The laid-back lifestyle of the tiny town greets visitors in other ways, as well. During my recent outing, only occasionally was the constant sound of birds chirping drowned out by a passing car.
The sign identifying the little post office, which has been in operation since 1897, lacks a ZIP code because it was installed before they came into use. Among hand-written notices on the bulletin board just outside it are ads for services like horse-boarding and hoof-trimming.
When a resident pointed me in the direction of what she called "New Town," I expected to find an enclave of recently built contemporary houses. I was relieved to learn that the term applies to a mini-neighborhood that was given the name when it was originally developed — beginning in 1815.
Many Americans believe that the Boston Tea Party was the first act of rebellion against Great Britain that eventually led to the Revolution. Many Americans are wrong.
Eight years before that event in December 1773, colonists in Frederick, Md., repudiated the Stamp Act, which imposed taxes on legal transactions and printed material. Frederick County judges declared the law to be null and void, and angry residents hung the tax collector in effigy.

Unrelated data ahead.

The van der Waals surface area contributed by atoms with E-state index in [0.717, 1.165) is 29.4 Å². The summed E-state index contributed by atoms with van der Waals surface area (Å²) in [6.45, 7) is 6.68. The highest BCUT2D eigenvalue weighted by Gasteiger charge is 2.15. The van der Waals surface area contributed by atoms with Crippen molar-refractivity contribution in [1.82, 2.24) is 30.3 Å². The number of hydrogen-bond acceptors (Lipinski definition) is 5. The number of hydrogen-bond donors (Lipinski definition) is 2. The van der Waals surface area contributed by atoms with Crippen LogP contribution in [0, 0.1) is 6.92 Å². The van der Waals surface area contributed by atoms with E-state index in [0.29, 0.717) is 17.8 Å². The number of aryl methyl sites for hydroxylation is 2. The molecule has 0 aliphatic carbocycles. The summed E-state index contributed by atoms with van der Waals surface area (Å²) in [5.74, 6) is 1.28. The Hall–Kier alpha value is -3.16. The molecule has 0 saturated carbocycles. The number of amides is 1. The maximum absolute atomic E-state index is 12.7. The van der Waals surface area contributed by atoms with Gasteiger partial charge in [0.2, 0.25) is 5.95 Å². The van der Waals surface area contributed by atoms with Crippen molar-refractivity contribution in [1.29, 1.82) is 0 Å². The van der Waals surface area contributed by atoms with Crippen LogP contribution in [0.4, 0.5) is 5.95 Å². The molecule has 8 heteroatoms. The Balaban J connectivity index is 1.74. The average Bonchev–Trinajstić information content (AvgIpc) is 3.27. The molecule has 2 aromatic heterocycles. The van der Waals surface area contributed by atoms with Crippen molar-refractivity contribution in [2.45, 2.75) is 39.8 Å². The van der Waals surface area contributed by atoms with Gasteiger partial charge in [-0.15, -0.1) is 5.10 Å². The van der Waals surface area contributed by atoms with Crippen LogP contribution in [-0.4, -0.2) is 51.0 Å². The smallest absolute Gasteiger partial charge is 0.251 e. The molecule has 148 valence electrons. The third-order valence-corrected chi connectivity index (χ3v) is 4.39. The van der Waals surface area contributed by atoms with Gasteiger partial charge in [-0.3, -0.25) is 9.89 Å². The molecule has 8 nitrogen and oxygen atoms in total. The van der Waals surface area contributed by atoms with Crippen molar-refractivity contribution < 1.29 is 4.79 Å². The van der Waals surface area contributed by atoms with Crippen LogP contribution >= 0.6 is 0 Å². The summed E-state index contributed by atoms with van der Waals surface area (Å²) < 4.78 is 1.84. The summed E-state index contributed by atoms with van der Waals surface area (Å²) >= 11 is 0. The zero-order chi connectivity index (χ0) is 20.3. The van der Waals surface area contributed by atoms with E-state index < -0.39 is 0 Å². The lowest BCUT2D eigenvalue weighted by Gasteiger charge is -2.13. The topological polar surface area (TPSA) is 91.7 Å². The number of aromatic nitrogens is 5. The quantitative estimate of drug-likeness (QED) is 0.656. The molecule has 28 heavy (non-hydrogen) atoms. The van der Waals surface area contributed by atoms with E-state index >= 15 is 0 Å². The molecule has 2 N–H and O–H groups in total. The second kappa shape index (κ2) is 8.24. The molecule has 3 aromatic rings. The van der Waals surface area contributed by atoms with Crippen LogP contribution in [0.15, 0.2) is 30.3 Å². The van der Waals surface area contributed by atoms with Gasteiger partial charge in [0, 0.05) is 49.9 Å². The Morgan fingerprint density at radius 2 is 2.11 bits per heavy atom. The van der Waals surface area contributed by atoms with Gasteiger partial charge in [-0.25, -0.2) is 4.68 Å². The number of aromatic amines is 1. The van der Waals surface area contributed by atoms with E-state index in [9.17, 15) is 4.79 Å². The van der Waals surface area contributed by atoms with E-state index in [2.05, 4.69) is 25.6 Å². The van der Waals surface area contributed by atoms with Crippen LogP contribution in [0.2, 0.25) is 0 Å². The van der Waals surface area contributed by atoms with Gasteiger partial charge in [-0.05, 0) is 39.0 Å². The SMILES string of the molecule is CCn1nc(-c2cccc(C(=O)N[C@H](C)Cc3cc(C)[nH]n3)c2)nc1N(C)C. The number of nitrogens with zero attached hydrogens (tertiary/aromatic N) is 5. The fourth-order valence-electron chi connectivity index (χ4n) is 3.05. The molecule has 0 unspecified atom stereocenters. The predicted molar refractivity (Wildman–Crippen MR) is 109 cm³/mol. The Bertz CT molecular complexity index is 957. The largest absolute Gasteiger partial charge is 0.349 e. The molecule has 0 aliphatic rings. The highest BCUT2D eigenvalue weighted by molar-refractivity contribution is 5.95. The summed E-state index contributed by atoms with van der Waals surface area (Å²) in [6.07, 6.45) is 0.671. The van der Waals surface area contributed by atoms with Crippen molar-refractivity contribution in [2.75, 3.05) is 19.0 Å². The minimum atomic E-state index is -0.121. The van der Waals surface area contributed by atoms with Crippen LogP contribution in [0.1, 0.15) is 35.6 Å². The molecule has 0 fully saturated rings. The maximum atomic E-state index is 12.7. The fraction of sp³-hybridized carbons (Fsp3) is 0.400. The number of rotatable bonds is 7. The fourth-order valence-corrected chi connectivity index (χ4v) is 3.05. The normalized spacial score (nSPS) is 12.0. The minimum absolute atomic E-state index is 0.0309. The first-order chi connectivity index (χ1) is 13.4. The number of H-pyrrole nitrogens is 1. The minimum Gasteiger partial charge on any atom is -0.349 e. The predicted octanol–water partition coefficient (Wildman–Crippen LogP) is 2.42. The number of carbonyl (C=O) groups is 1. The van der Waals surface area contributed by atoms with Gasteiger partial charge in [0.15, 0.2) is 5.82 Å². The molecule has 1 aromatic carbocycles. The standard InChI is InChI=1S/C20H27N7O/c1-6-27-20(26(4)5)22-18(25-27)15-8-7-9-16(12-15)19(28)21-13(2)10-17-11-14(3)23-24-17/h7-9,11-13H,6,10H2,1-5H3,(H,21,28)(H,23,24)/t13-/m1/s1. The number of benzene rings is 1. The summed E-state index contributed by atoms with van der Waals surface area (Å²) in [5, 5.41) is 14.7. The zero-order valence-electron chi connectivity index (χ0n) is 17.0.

That historical, often-overlooked fact is one of many that come to life during a visit to Frederick. Originally laid out in 1745, the community was settled by German and Pennsylvania Dutch immigrants. To exert control during the American Revolution, the British stationed a Hessian regiment in town, and two stone barracks where they were garrisoned still stand as reminders of their presence.
During the Civil War, both Union and Confederate troops marched through. As battles raged in the area, the churches in downtown Frederick became temporary hospitals where innovations in handling the wounded were implemented for the first time.
That tale is told at the National Museum of Civil War Medicine.
Stories of real people at the museum put a human face on the medicine of the time. Other exhibits portray Civil War camps, African-American life and the role of women and children during the war.